Monday, October 8, 2018

Reading the Research: Join, join, join!

Welcome back to Reading the Research, where I trawl the Internet to find noteworthy research on autism and related subjects, then discuss it in brief with bits from my own life, research, and observations.

Today's article discusses a strategy for making friends, which is a subject many autistic people experience difficulties with.  That strategy: join a lot of related communities, rather than just one or two around your favorite subjects.  So, if you like webcomics, join the forums for a bunch of similar ones.  Or, if you like a particular sport, join various groups that watch that sport, or play it, or whatever your preference is.  Someone who loves jogging might get involved in a few local races, as well as join a runner's club or two, and regularly visit a local gym.  

The article goes into interesting complicating factors in understanding how friendships form, including the similarity of people inside the groups, and whether the people becoming friends have any acquaintances in common.  But surprisingly to me, they end up discarding those factors as irrelevant, given their data.  Meaning it might well be as simple as "how many fan groups have you joined?"

One of the researchers put it this way: "If two people are active in the same community at the same time, they have a constant, usually small, probability of forming a friendship."

I'd be really curious to know the results if anyone tried this, specifically.  There are whole websites devoted to helping people find interest groups.  Meetup is the first one that comes to my mind, but there's also Eventbrite, MeetIn, and CitySocializer.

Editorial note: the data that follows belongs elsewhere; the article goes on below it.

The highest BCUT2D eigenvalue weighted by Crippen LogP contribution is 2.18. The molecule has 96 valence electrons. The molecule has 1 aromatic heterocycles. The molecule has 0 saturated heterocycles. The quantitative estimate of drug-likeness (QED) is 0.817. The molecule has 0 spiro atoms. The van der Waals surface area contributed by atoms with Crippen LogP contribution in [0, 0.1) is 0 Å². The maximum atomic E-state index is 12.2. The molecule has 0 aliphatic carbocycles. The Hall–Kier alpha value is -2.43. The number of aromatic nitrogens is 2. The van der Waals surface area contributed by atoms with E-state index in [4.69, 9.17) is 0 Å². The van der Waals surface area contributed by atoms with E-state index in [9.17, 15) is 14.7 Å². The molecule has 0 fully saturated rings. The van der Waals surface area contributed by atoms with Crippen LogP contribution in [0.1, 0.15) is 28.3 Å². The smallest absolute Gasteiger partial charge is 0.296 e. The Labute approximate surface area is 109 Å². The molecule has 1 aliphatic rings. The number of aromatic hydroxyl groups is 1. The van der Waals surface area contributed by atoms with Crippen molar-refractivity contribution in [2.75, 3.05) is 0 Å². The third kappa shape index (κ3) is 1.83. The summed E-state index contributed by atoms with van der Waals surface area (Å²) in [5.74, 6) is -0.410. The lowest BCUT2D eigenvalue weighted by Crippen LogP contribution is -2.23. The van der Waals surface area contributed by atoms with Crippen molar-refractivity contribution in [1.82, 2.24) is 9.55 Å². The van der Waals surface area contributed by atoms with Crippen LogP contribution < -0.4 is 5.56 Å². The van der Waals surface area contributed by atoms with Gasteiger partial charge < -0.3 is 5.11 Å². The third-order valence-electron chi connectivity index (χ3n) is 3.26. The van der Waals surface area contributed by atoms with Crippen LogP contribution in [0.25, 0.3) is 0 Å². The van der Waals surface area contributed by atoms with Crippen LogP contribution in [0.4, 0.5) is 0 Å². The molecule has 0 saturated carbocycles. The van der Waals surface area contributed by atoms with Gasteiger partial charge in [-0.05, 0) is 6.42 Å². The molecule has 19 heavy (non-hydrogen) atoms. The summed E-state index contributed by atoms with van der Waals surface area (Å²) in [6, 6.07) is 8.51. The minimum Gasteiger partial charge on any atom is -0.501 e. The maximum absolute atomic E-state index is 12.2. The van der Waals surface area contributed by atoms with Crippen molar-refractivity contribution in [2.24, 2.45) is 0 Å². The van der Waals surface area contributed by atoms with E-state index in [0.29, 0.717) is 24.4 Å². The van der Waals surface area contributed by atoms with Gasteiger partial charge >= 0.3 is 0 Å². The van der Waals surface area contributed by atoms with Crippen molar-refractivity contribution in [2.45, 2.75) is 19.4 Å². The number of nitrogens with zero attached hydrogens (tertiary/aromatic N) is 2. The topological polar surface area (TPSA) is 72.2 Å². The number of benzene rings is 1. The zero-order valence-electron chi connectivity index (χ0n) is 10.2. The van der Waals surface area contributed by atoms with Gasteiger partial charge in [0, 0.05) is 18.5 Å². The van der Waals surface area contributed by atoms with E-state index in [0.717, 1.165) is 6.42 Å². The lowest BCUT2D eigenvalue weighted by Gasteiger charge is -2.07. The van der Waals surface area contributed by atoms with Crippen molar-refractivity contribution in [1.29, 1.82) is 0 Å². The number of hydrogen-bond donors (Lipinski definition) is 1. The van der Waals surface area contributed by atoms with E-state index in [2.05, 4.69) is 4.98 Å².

The downside to this, is, of course, that people with special needs often have limitations to our opportunities.  We have limited energy we can spend on interacting with groups and strangers.  Our means of transport can be limited, for example.  Not everyone on the spectrum drives.  We may not have much disposable income to spend on meals out, or buying things like movie tickets or paid entry to venues.

These limitations aren't necessarily a complete roadblock- online communities can also lead to viable, worthwhile friendships.  This concept may surprise people of the older generations, what with the importance they place on face-to-face interactions...  but I have personal evidence that a good friendship can last years, even if you've never actually met the person.

My oldest friend is from the UK.  I have never seen his face, and he hates having pictures of himself online, so unless I visit England, I probably won't get to.  We've lost touch for a couple years here and there, but generally speaking, we chat at least once a month, sometimes multiple times a week.  Mainly via text, but I've also spoken to him via a service similar to a telephone.  He is quirky, but he is an excellent friend and genuinely cares whether I'm doing well or not.  He's learned to take disappointment in stride, thankfully, because I'm usually a grump about something or other, and also depression is a thing I deal with regularly.

Like any friendship, it's not been perfect.  We've had miscommunications in plenty, but the friendship has lasted over 15 years.  Which is more than half my life!  Relevantly, I met him through a fan community for a video game we both played.  I found out later that we also had a different community in common, centered on that same video game.

So maybe the theory works.  If I ever give it a try, I'll let you know.  

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